The right tools foster a sense of pride in accomplishment.
Together Everyone Achieves More. If you teach your students the true meaning of teamwork, they’ll begin to understand why it’s important to have more than one person working on a project at a time and how sharing their best ideas can benefit everyone on a team. Through productive group brainstorming sessions, some of the most revolutionary products and services have been conceived.
Here are some tips to encourage collaboration in the classroom:
- Give each group a goal. Each student needs to be held accountable for their own part of the project. Their participation in the group also needs to be assessed before final grades are given.
- Don’t put too many students in a group because it is counterproductive. Mid-sized groups work best because they allow students to work together easily. Too many ideas derail students from the task at hand. Groups of four to five students usually work best depending on the overall size of the classroom.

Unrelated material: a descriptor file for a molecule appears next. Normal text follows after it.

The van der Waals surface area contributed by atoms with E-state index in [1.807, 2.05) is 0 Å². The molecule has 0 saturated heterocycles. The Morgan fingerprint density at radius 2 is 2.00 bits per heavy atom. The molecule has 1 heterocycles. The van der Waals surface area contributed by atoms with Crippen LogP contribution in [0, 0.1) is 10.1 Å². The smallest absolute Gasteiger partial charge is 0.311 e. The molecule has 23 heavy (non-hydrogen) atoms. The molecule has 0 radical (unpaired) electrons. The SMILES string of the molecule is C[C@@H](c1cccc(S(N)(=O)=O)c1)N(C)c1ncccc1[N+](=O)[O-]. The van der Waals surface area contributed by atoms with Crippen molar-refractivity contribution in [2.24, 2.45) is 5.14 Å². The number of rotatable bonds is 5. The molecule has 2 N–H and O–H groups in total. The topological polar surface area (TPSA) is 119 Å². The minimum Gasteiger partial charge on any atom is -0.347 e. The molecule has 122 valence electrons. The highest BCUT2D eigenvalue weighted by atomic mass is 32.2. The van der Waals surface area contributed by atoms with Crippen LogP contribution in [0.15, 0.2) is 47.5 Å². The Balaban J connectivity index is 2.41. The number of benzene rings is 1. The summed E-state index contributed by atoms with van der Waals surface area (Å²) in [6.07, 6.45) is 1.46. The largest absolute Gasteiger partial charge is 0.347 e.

- Demonstrate the importance of communication skills. Use your CTL Chromebook to provide detailed instructions on how to communicate effectively. Hook up your CTL computer to a TV and run videos demonstrating how to get more done in less time by expressing one’s needs and asking for help whenever problems arise.
- Give each group member a role. Rather than leave it up to the students, assign specific roles to each student in the group. If one student struggles in the role he or she is given, ask that the other group members pitch in by helping out when they can.
- Have students document successes and things that they would change. Get feedback from the group members. That way, you can plan future projects with greater ease. It also helps the students think outside the box and problem solve better because they know what worked and didn’t work in the past.
It’s important to recognize individual achievements but to also facilitate group projects that invite collaboration, innovation, and creativity. It’s not enough for students to be self-starters. They need to learn how to work within the constraints of teams so they’re better able to prepare themselves for real-world settings. If they were to work for a company in the future, they’ll be asked to share their ideas and skills with others regularly.